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Why Won’t My Kid Do the Dishes?

Why Wont My Kid Do the Dishes

Recently we got an email from a mom asking what to do when her 10-year-old son refused to help with the dishes after dinner, even when punished with spanking or loss of electronics. Conflicts around chores are something that many parents and kids struggle with, so we thought we’d share our response.

When kids say “No,” parents’ first instinct is often to go right to threats or punishment to gain obedience. Spanking or yelling usually happens from a place of demanding obedience as a first goal. But if a parent’s first goal is to tap into God’s holiness and the fruit of the Spirit on the way to helping the child learn to value obedience, the scene usually goes much differently.

For example: Before asking your son to do the dishes, enjoy a fun, connective meal together. Ask about times your son felt good about something he did. When was he a blessing to someone? Do some work to be sure he knows he’s loved, and affirm whatever small things he’s done to use the gifts God gave him. Kids who know they are loved and enjoyed are less prone to acting up in order to feel a sense of control. So enjoy him.

Also, be sure he’s been trained in a fun way to do the kitchen chores and feels part of the family team that gets things done together. Then, when it’s time to clear and load the dishes, involve him in deciding what needs to be done before the family moves on to the next things (playing, TV, working in the yard, etc). Often, just this approach diffuses obstinate encounters.

But it can still come to some opposition, especially if this is a new way of doing things. So here’s how it might go when a parent’s first goal to exemplify the fruit of the Spirit and to not exasperate their child.

As you’re about to finish a fun dinner together ask, “So who’s going to do what tonight before we go on to our other activities for the evening?”

Son says, “Whaddya mean?”

“Well, what jobs do you think need to be done to get things back in order in the kitchen?”

He may answer or he may not. If not, be sure you say it clearly for him: “The dishes need clearing and loading, the table gets cleaned, and the leftovers get put away.”

Then say, “Let’s honor each other by getting it done together. It’s been your job to load the dishes, but perhaps you have something else you’d rather do?” Giving sincere and empowering choices will often pave the way for kids to choose more wisely. But not always.

“I don’t want to do any of it!”

“I know, these jobs can be kind of a pain sometimes. But as soon as you’ve done your part you can get on to your other stuff.”

“No! I hate your rules, and I hate loading the dishes.”

“Yes, it’s tough to grow up and become more responsible sometimes. Do you want me to hang in the kitchen with you while you do it?”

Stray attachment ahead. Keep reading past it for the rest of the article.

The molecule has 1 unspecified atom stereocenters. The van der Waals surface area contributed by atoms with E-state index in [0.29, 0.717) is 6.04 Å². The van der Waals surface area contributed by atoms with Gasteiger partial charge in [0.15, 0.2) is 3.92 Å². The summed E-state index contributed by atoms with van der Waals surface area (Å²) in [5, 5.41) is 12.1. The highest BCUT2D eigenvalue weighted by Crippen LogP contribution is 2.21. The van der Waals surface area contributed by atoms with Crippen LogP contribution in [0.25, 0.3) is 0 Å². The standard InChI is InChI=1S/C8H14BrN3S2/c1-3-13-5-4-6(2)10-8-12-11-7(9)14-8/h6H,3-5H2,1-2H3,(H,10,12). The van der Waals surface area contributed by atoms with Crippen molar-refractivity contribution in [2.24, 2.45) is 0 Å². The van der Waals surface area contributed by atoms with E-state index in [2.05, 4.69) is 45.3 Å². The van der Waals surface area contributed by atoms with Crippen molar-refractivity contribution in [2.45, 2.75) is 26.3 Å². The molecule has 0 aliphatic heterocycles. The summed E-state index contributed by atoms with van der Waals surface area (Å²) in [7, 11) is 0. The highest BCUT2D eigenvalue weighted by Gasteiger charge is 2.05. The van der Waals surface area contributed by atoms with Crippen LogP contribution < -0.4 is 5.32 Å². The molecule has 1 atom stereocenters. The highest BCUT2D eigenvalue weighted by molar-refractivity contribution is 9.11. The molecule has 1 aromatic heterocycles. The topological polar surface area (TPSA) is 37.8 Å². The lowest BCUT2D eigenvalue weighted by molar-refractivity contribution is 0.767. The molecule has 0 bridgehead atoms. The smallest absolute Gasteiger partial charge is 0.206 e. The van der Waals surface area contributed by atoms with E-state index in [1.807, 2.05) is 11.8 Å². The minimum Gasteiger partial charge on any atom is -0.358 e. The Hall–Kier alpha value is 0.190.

“I’m just not gonna do it! I’m going outside.”

“Wow! You’re pretty upset about this. It’s OK to be upset. I get upset all the time. But you’ll still need to do the dishes before you go outside. What do you want to do?” (If you stay matter-of-fact about all this, he’ll perceive this as a true choice. If you are angry or even a little frustrated, he’ll perceive it as a power struggle. As soon as he interprets a power struggle, he will do whatever he has to do to win, or at least make sure you don’t win, because that’s what he’s learned to do in power struggles.)

“Just do the dishes yourself!”

“Well, that’s not an option. But if you wanna cool down a bit before doing them you can. And just this once, if you feel like you want me to help you get started, just let me know.” Letting kids know you’ll help them, even when they’re struggling, is another way to guide your child toward a different way.

Even the most defiant of kids, if they feel respected in this process, will take responsibility to do what they’re asked to do when it’s laid out this way for them. It’s when they feel cornered by “my way or the highway” tactics that they remain defiant.

As you read this, you may be thinking about all the different ways it would go differently with your child. But remember – the focus in this approach is not on what your child does, it’s on what you are responsible to do as God’s child and as your child’s parent. I am quite certain that as you make progress to be more filled with love, joy, peace, patience, goodness, kindness, gentleness, faithfulness and self control, you will see notable changes in how things play out, and more importantly, in how you feel about your parenting.

To learn more, register for our online course The Entitlement Fix: Growing Hard Work and Gratitude In Your Kids!

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This fast-paced 4-session course is designed to give parents a solid strategy for stamping out entitled attitudes, and moving toward greater meaning in life.

You’ll learn to take your kids through a simple process for helping your family have constructive conversations about rights, responsibilities, and privileges in your home. You’ll learn graceful responses for the inevitable conflict that emerges when parents confront selfishness.  Most importantly, you’ll learn a perspective that grounds all your efforts in eternal truths from the Bible.

Join us today! At $23, we believe this is a fantastic value. If this is still out of your reach, simply contact us for a scholarship.

Jim and Lynne Jackson
Jim and Lynne Jackson
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